Study Assesses VA/Alzheimer's Association Care Coordination Program for Informal Caregivers of Veterans with Dementia
VA is now developing a comprehensive system of caregiver support for Veterans. One new initiative targeting caregivers of Veterans with dementia is "Partners in Dementia Care" (PDC) — a care-coordination program delivered via a partnership between VA and Alzheimer's Association chapters. The PDC program integrates and improves access to medical and non-medical services for both caregivers and Veterans and has three major components: 1) initial assessment, 2) development of an action plan, and 3) ongoing monitoring and reassessment. The key facilitator of ongoing monitoring is care coordinators, who represent both the VA facility (healthcare side) and the Alzheimer's Association chapter (community service side) and have frequent contact with participants. This study assessed the effectiveness of the PDC program. Caregivers for Veterans with dementia were recruited from VA facilities in five communities: four VAMCs, and one VA community-based outpatient clinic. Both intervention (n=299) and comparison caregivers (n=187) participated for 12 months and completed 3 telephone interviews (baseline, 6 months, and 12 months). Caregiver outcomes measured included unmet needs (i.e., accessing VA and other services, organizing family care, understanding dementia); caregiver strains (i.e., role captivity, physical strain, relationship strain); depression; and support resources (i.e., number of informal helpers, use of caregiver support services).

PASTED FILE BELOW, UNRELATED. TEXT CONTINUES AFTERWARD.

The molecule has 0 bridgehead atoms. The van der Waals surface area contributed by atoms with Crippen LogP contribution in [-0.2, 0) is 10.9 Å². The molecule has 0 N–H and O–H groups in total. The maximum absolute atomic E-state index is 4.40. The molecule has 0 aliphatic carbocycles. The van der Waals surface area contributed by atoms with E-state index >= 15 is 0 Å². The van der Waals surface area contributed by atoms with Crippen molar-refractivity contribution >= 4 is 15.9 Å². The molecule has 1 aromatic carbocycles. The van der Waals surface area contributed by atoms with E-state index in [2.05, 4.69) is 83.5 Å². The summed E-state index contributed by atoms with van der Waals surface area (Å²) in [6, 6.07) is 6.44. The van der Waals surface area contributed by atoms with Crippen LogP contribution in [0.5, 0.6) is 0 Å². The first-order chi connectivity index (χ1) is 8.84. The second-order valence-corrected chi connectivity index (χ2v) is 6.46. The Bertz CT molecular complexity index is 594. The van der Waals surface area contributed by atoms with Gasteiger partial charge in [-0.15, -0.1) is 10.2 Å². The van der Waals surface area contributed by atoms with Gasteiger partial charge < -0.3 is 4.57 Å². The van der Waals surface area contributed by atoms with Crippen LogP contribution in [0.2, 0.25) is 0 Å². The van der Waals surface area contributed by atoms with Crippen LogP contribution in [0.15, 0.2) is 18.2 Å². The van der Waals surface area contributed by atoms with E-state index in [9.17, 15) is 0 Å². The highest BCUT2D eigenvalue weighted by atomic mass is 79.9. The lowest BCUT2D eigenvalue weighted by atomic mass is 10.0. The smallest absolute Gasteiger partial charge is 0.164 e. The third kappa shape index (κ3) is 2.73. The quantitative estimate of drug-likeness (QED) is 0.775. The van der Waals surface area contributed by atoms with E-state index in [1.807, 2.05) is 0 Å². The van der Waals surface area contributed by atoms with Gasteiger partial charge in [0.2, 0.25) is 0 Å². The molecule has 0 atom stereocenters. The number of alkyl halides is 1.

- Results suggest the PDC program is a promising model that improves linkages between VA healthcare services and community services for informal caregivers of Veterans with dementia.
- Compared to comparison caregivers, those who participated in the PDC program had significant improvement in outcomes representing unmet needs, all three types of caregiver strains, depression, and both support resources.
- Most improvements were evident after six months, with more limited improvements from months 6 - 12. However, improvements after the first six months were maintained during the entire study.
- Some outcomes improved for all caregivers, while others improved for caregivers with more initial difficulties - or those who were caring for Veterans with more severe impairments.
- There is some uncertainty that the intervention and comparison groups were equivalent at baseline.
- This analysis was restricted to measures of outcomes of the psychosocial well-being of primary caregivers, excluding, for example, the psychosocial well-being of Veterans. Other outcomes not examined included healthcare utilization by Veterans and caregivers, and healthcare costs.
This study was partly funded by HSR&D (IIR 04-238). Dr. Kunik and Ms. Wilson are part of HSR&D's Center for Innovations in Quality, Effectiveness, and Safety in Houston.
Bass D, Judge K, Snow A, Wilson N…and Kunik M. Caregiver Outcomes of Partners in Dementia Care: Impact of a Care Coordination Program for Veterans with Dementia and their Family Members and Friends. Journal of the American Geriatrics Society August 2013;61(8):1377-86.